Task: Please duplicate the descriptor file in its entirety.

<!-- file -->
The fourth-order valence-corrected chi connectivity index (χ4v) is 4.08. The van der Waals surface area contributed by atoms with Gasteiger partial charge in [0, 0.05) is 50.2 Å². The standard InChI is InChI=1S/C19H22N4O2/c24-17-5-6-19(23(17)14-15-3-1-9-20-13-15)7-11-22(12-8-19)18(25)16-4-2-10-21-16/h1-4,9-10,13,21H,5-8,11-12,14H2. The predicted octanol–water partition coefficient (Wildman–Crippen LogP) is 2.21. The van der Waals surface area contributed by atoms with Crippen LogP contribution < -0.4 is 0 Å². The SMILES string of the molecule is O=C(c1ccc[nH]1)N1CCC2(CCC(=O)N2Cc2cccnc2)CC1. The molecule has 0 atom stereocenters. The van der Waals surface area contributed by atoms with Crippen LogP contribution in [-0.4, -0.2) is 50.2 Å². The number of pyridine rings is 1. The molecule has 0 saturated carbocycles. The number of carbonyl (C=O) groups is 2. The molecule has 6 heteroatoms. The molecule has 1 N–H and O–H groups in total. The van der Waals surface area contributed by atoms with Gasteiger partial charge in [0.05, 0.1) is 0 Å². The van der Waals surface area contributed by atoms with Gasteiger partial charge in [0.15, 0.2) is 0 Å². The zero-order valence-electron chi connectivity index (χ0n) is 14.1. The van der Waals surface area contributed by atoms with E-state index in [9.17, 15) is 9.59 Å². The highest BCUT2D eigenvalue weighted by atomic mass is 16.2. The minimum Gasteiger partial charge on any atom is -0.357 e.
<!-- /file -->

The fourth-order valence-corrected chi connectivity index (χ4v) is 4.08. The van der Waals surface area contributed by atoms with Gasteiger partial charge in [0, 0.05) is 50.2 Å². The standard InChI is InChI=1S/C19H22N4O2/c24-17-5-6-19(23(17)14-15-3-1-9-20-13-15)7-11-22(12-8-19)18(25)16-4-2-10-21-16/h1-4,9-10,13,21H,5-8,11-12,14H2. The predicted octanol–water partition coefficient (Wildman–Crippen LogP) is 2.21. The van der Waals surface area contributed by atoms with Crippen LogP contribution < -0.4 is 0 Å². The SMILES string of the molecule is O=C(c1ccc[nH]1)N1CCC2(CCC(=O)N2Cc2cccnc2)CC1. The molecule has 0 atom stereocenters. The van der Waals surface area contributed by atoms with Crippen LogP contribution in [-0.4, -0.2) is 50.2 Å². The number of pyridine rings is 1. The molecule has 0 saturated carbocycles. The number of carbonyl (C=O) groups is 2. The molecule has 6 heteroatoms. The molecule has 1 N–H and O–H groups in total. The van der Waals surface area contributed by atoms with Gasteiger partial charge in [0.05, 0.1) is 0 Å². The van der Waals surface area contributed by atoms with Gasteiger partial charge in [0.15, 0.2) is 0 Å². The zero-order valence-electron chi connectivity index (χ0n) is 14.1. The van der Waals surface area contributed by atoms with E-state index in [9.17, 15) is 9.59 Å². The highest BCUT2D eigenvalue weighted by atomic mass is 16.2. The minimum Gasteiger partial charge on any atom is -0.357 e.